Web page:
1 [vent]
an opening, as in a wall, serving as an outlet for air, smoke, fumes, or the like.
an opening at the earth's surface from which volcanic material, as lava, steam, or gas, is emitted.
Zoology. the anal or excretory opening of animals, especially of those below mammals, as birds and reptiles.
the small opening at the breech of a gun by which fire is communicated to the charge.
a means of exit or escape; an outlet, as from confinement.
expression; utterance; release: to give vent to one's emotions.
Obsolete. the act or fact of venting; emission or discharge.
verb (used with object)
to give free play or expression to (an emotion, passion, etc.): to vent rage.
to give public utterance to: to vent one's opinions.
to relieve by giving expression to something: He vented his disappointment by criticizing his successor.
to release or discharge (liquid, smoke, etc.).
to furnish or provide with a vent or vents.
verb (used without object)
to be relieved of pressure or discharged by means of a vent.
(of an otter or other animal) to rise to the surface of the water to breathe.

1350–1400; (v.) Middle English venten to furnish (a vessel) with a vent, by aphesis < Old French esventer (es- ex- + -venter, verbal derivative of vent < Latin ventus wind1), in later use derivative of the E noun; (noun) partly < French vent (< Latin ventus), partly by aphesis < French évent (Old French esvent, derivative of esventer), partly derivative of the E v.

ventless, adjective
unvented, adjective Unabridged


2 [vent]
a slit in the back or side of a coat, jacket, or other garment, at the bottom part of a seam.

1400–50; late Middle English vente; replacing Middle English fente < Middle French, derivative of fendre to slit < Latin findere to split Unabridged
Based on the Random House Dictionary, © Random House, Inc. 2014.
Cite This Source Link To vent
World English Dictionary
vent1 (vɛnt)
1.  a small opening for the passage or escape of fumes, liquids, etc
2.  the shaft of a volcano or an aperture in the earth's crust through which lava and gases erupt
3.  the external opening of the urinary or genital systems of lower vertebrates
4.  a small aperture at the breech of old guns through which the charge was ignited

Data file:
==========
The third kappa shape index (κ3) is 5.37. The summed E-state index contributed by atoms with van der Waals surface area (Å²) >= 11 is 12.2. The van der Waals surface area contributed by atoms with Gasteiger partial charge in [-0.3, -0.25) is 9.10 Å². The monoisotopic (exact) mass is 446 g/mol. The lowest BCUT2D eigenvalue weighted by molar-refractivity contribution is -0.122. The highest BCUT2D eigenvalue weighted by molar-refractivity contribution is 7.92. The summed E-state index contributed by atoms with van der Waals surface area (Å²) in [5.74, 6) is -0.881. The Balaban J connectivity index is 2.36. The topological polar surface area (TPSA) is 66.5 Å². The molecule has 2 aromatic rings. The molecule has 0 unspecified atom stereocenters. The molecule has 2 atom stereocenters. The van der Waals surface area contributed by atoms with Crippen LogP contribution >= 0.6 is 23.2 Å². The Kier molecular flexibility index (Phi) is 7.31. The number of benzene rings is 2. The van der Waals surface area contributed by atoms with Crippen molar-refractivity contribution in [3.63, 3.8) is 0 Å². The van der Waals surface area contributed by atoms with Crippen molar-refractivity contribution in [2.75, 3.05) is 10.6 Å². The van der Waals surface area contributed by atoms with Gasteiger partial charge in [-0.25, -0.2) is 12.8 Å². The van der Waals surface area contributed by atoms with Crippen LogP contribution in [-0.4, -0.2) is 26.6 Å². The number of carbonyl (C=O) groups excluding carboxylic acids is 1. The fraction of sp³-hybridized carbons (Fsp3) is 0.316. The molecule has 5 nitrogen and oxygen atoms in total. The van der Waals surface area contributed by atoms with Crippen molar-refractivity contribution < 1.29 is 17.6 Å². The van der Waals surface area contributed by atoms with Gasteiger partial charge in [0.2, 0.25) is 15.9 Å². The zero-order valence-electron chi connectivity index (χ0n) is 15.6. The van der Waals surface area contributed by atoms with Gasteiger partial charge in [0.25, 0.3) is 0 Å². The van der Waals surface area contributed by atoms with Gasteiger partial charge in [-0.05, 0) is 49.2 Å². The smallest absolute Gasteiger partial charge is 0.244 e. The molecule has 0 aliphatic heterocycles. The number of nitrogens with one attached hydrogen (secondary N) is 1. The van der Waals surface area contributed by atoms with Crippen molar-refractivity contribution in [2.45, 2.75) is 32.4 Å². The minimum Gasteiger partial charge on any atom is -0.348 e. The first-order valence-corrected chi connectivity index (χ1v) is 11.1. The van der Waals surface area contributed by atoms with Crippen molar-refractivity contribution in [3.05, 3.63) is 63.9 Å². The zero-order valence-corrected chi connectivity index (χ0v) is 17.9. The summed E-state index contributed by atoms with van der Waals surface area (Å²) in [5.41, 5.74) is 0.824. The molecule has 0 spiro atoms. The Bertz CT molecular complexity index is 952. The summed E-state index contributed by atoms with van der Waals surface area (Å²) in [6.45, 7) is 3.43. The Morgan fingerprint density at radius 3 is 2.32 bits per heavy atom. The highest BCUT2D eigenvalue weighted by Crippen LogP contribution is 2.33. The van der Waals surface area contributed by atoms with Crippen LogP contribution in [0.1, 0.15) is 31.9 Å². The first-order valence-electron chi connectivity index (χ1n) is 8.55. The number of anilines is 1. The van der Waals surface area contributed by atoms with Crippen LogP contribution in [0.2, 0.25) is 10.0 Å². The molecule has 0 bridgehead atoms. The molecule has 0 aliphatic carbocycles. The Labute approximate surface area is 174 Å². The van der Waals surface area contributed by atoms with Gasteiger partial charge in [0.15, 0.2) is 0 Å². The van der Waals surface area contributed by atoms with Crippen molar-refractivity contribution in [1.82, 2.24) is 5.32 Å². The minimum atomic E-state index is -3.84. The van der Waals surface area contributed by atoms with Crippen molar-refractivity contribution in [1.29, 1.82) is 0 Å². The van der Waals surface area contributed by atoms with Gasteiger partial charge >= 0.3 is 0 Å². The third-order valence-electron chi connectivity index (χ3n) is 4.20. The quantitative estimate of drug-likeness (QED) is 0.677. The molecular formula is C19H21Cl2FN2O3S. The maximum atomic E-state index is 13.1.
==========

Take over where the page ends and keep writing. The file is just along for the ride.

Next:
5.  an exit, escape, or passage
6.  give vent to to release (an emotion, passion, idea, etc) in an utterance or outburst
7.  to release or give expression or utterance to (an emotion, idea, etc): he vents his anger on his wife
8.  to provide a vent for or make vents in
9.  to let out (steam, liquid, etc) through a vent
[C14: from Old French esventer to blow out, from ex-1 + venter, from Vulgar Latin ventāre (unattested) to be windy, from Latin ventus wind]

vent2 (vɛnt)
1.  a vertical slit at the back or both sides of a jacket
2.  (tr) to make a vent or vents in (a jacket)
[C15: from Old French fente slit, from fendre to split, from Latin findere to cleave]

Collins English Dictionary - Complete & Unabridged 10th Edition
2009 © William Collins Sons & Co. Ltd. 1979, 1986 © HarperCollins
Publishers 1998, 2000, 2003, 2005, 2006, 2007, 2009
Cite This Source
Word Origin & History

late 14c., "emit from a confined space," probably aphetic of O.Fr. eventer "let out, expose to air," from V.L. *exventare, from L. ex- "out" + ventus "wind" (see wind (n.)). Sense of "express freely" first recorded 1590s. The noun meaning "hole, opening, outlet" is first recorded
1560s. Meaning "action of venting" is recorded from 1550s. Sense of "divulge, publish" (1590s) is behind phrase vent one's spleen (see spleen).
Online Etymology Dictionary, © 2010 Douglas Harper
Cite This Source
American Heritage
Medical Dictionary

vent (věnt)
An opening into a cavity or canal, especially one through which contents are discharged.

The American Heritage® Stedman's Medical Dictionary
Copyright © 2002, 2001, 1995 by Houghton Mifflin Company. Published by Houghton Mifflin Company.
Cite This Source
American Heritage
Science Dictionary
vent   (věnt)  Pronunciation Key 
  1. An opening, and the conduit leading to it, in the side or at the top of a volcano, permitting the escape of fumes, a liquid, a gas, or steam.

    1. The excretory opening of the digestive tract in animals such as birds, reptiles, amphibians, and fish. Also called cloaca.

    2. See cloaca.

The American Heritage® Science Dictionary
Copyright © 2002. Published by Houghton Mifflin. All rights reserved.
Cite This Source
American Heritage
Idioms & Phrases


In addition to the idiom beginning with vent, also see give vent to.

The American Heritage® Dictionary of Idioms by Christine Ammer.
Copyright © 1997. Published by Houghton Mifflin.
Cite This Source
Example sentences
Ideally, the vent should be centered under the roof peak.
Organizational culture is successful when complaints are allowed adequately to
  vent steam.
These creatures are able to survive without sunlight because of the heat and
  minerals provided by the vent.
Water issues from a vent at temperatures that can exceed boiling.
Idioms & Phrases
Image for vent
Copyright © 2014, LLC. All rights reserved.
  • Please Login or Sign Up to use the Recent Searches feature